The state saw twice the normal amount of rainfall in October — which didn’t help farmers who wanted to get on with the harvest — but it did have some long-term benefit.
Tim Hall with the Iowa Department of Natural Resources says the dry ground soaked up the rains and wiped out the worst of the state’s drought conditions.
“We made up over a couple of inches of lost rainfall in October and it really helped — it really helped to ease the drought situations in southeast Iowa,” Hall says. “Grounder looks pretty good, streamflow conditions are at or slightly above normal across the state. So, it put us in pretty good shape heading into the winter months.” Hall says fall rainfall is always important in filling up the groundwater supply heading into winter.
“Once the ground freezes, it becomes a lot more challenging to get any moisture into the soil. So, it’s nice going into the winter to have soil moisture recharged from some rainfall,” Hall explains. He says all the extra rain came slowly and didn’t cause many problems other than delaying the harvest.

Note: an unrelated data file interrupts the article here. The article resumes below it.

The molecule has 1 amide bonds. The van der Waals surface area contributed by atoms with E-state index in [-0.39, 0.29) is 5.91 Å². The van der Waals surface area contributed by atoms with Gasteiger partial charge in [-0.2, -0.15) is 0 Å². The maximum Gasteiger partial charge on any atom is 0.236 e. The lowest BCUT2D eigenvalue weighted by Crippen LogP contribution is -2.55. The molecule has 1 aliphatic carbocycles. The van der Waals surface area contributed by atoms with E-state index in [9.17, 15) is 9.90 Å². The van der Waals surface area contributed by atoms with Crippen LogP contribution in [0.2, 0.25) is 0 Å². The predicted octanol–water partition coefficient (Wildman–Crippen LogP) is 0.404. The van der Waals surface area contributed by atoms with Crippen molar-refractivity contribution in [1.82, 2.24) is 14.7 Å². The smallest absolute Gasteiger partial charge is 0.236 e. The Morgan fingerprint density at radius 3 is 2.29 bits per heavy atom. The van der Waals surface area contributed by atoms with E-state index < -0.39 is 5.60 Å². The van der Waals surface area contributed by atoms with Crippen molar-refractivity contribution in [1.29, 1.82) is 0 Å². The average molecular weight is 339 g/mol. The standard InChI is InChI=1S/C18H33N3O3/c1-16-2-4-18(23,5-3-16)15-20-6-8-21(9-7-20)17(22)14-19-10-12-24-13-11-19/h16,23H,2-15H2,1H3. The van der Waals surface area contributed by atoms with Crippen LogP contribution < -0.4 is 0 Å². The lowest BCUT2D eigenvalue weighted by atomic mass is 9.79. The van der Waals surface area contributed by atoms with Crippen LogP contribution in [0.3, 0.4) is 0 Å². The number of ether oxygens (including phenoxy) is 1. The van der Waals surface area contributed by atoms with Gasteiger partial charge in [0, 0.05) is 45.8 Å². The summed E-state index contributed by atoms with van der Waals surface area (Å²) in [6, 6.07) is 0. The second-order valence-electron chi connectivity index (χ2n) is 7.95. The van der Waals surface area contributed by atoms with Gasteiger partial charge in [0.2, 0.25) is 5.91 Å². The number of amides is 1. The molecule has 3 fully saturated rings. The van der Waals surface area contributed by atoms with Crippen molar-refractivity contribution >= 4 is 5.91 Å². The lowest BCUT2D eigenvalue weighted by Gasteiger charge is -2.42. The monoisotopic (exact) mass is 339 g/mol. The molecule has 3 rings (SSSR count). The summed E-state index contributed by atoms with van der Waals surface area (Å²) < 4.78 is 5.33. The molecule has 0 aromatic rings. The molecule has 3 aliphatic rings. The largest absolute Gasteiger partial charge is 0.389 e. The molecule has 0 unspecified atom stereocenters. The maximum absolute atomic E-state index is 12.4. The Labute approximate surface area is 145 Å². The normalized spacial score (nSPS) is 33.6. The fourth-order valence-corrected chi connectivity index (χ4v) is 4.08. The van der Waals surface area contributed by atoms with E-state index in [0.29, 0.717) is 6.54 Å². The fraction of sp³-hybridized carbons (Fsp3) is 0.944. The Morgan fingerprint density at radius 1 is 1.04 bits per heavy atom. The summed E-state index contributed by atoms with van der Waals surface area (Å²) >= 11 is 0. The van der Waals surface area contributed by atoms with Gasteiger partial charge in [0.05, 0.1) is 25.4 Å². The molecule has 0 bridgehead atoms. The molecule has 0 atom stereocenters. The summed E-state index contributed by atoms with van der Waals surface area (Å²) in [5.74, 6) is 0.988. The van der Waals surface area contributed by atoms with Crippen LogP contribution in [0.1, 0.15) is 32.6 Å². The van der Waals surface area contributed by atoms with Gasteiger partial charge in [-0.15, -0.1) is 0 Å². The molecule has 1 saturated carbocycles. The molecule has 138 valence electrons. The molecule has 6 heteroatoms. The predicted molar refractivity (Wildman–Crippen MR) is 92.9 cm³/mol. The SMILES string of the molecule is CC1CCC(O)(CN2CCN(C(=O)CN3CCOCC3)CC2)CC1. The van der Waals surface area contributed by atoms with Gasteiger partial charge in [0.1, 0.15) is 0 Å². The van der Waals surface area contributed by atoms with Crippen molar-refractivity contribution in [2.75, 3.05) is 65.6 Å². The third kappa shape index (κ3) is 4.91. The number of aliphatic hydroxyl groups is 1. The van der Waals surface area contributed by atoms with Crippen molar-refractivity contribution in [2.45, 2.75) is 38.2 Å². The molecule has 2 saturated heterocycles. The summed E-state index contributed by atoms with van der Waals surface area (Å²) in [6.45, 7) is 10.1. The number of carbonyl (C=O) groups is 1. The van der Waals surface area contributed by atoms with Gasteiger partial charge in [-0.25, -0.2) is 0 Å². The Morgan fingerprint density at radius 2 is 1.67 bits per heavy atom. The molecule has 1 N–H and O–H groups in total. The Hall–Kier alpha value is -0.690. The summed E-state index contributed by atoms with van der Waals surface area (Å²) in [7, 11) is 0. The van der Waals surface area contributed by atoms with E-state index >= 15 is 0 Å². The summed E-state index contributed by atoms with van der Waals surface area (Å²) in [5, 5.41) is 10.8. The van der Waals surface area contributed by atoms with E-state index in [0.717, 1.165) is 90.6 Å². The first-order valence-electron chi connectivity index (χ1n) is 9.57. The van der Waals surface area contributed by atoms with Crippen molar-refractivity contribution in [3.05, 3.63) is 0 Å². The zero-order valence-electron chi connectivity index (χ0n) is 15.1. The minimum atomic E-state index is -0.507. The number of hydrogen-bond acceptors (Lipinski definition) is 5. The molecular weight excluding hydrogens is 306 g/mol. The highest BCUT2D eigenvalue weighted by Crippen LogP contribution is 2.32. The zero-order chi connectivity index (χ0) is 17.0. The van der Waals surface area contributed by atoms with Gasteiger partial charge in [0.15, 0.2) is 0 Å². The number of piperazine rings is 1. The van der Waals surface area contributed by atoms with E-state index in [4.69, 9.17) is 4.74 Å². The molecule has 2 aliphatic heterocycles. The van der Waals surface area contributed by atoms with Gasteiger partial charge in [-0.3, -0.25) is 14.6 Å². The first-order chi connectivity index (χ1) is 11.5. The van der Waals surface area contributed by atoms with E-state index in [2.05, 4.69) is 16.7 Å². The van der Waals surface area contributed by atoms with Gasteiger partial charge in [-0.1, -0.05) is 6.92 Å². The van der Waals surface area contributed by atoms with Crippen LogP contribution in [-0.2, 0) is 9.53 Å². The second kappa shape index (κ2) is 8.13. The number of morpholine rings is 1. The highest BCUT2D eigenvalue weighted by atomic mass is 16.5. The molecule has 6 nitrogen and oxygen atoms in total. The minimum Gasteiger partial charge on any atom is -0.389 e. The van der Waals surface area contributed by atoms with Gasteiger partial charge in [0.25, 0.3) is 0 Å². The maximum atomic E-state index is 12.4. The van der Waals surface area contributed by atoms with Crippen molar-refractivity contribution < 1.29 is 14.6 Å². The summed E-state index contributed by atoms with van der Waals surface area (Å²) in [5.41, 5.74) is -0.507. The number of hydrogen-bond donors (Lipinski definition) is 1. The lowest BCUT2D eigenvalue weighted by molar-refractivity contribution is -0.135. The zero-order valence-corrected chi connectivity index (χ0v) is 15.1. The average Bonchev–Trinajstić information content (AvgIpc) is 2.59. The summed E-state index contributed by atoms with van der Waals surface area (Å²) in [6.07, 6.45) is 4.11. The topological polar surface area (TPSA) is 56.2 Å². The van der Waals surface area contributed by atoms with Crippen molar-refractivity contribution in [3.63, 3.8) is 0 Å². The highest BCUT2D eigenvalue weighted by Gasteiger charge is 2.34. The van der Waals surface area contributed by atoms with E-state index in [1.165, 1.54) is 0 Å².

“We didn’t get a lot of flooding in the state, which is somewhat unusual when we get twice the normal rainfall. We avoided the bad part of excess moisture and I think we are just going to reap the benefits of it,” Hall says. This year has been up and down when it comes to the water situation, as a wet spring turned into a dry summer.
“We saw a lot of improvement earlier in the year and then it got really concerning — particularly parts of southern and southeast Iowa — where we saw some of what’s rated by the National Drought Mitigation Center as D-3 extreme drought and we saw a little pocket of that,” Hall says. “And there’s always a concern when you see a pocket — you don’t know if it’s going to continue to expand — of if it’s going to be a short-lived event and it’s going to go away.”
The extreme drought conditions have gone away, and the state is down to a small area of moderate drought and abnormally dry conditions in southeast Iowa.